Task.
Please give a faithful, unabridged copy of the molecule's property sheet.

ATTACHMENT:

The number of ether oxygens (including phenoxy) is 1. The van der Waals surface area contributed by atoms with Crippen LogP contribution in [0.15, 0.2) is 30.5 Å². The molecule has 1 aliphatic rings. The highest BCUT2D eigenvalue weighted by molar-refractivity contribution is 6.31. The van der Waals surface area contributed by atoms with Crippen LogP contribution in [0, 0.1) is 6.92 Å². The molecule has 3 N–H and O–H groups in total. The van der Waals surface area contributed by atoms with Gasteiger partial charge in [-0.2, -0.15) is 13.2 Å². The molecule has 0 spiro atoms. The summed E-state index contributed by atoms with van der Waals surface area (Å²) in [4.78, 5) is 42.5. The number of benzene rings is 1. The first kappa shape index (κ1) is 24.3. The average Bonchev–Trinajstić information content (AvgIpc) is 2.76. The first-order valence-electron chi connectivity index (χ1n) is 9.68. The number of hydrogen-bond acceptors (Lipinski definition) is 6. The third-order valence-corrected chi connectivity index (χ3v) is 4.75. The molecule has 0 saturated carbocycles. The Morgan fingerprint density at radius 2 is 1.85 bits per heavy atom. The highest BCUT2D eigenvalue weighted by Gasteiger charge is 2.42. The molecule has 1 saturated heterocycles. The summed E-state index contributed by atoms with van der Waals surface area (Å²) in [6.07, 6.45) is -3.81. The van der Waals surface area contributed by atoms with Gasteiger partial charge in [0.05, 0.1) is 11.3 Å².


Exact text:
The number of ether oxygens (including phenoxy) is 1. The van der Waals surface area contributed by atoms with Crippen LogP contribution in [0.15, 0.2) is 30.5 Å². The molecule has 1 aliphatic rings. The highest BCUT2D eigenvalue weighted by molar-refractivity contribution is 6.31. The van der Waals surface area contributed by atoms with Crippen LogP contribution in [0, 0.1) is 6.92 Å². The molecule has 3 N–H and O–H groups in total. The van der Waals surface area contributed by atoms with Gasteiger partial charge in [-0.2, -0.15) is 13.2 Å². The molecule has 0 spiro atoms. The summed E-state index contributed by atoms with van der Waals surface area (Å²) in [4.78, 5) is 42.5. The number of benzene rings is 1. The first kappa shape index (κ1) is 24.3. The average Bonchev–Trinajstić information content (AvgIpc) is 2.76. The first-order valence-electron chi connectivity index (χ1n) is 9.68. The number of hydrogen-bond acceptors (Lipinski definition) is 6. The third-order valence-corrected chi connectivity index (χ3v) is 4.75. The molecule has 0 saturated carbocycles. The Morgan fingerprint density at radius 2 is 1.85 bits per heavy atom. The highest BCUT2D eigenvalue weighted by Gasteiger charge is 2.42. The molecule has 1 saturated heterocycles. The summed E-state index contributed by atoms with van der Waals surface area (Å²) in [6.07, 6.45) is -3.81. The van der Waals surface area contributed by atoms with Gasteiger partial charge in [0.05, 0.1) is 11.3 Å².